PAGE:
Gov. Eric Holcomb has proclaimed this week, Feb. 27-March 3, as Invasive Species Awareness Week in Indiana, an important reminder for Hoosiers to watch for potentially devastating pests.
There are several invasive species causing significant damage to Indiana’s natural resources, according to State Entomologist Megan Abraham, who is the director of the DNR Division of Entomology & Plant Pathology. She listed emerald ash borer, kudzu, hydrilla, and purple loosestrife as a few examples.
“Several more are close enough to our state to cause concern, including the Asian long-horned beetle (ALB) which has been found as close as Cincinnati,” she said. “It’s the species like ALB that we have not spotted in Indiana that we need the public to help us watch for.”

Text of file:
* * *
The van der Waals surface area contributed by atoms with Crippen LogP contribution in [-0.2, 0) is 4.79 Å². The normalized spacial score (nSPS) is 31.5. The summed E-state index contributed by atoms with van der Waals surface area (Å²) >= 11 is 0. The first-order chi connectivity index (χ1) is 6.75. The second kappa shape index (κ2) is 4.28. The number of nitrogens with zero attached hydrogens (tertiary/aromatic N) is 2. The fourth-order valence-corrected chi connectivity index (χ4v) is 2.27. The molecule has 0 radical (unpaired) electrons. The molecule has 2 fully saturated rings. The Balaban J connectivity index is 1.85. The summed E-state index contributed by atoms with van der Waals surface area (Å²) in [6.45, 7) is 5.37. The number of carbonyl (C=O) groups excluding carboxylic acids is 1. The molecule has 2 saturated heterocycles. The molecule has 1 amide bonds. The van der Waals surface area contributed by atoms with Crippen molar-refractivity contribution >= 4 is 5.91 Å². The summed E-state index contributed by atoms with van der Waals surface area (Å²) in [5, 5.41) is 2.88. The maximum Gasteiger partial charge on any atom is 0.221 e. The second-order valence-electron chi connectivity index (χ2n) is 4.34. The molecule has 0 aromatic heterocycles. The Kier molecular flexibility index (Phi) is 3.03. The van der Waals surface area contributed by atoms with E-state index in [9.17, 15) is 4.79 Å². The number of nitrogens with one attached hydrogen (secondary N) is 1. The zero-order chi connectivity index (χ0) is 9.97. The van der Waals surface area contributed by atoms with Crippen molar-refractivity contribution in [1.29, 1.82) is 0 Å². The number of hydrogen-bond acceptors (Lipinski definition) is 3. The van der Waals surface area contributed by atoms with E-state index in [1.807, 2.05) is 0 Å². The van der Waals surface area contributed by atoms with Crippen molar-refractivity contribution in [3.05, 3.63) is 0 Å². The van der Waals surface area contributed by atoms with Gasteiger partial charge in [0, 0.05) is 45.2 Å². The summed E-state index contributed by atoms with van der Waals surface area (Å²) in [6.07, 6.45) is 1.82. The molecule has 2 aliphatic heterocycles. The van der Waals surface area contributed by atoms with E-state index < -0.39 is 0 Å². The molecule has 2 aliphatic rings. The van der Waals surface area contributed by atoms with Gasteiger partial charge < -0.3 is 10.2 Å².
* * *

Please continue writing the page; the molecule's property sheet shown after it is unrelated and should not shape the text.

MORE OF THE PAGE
ALB attacks hardwood tree species. Maple is its preferred host, and is also the most common street tree in Indiana’s cities. Signs of ALB start to show about 3 to 4 years after infestation. Tree death occurs in 10 to 15 years.
Adult beetles are 1 to 1.5 inches in length, with long antennae. Their bodies are black with small white spots, and their antennae are banded in black and white.
Adults can be seen from April to December. Trees with round exit holes, approximately three-eighths of an inch in diameter, are signs of ALB presence. Sawdust-like material can be found at the trunk and branch bases of infested trees.
If you see an ALB or signs of it, call the DNR at (317) 232-4120 with the date and location. If you can capture the beetle, put it in a plastic jar and put the jar in a freezer to kill the ALB. Carefully wrap the beetle and send it to: Division of Entomology & Plant Pathology; 402 W. Washington Street, Room W290; Indianapolis, IN 46204.
You can also file a report using a free mobile app that is available on iTunes and GooglePlay. The app provides identification information and links to a national invasive species reporting network. For more information on the app, see youtube.com/watch?v=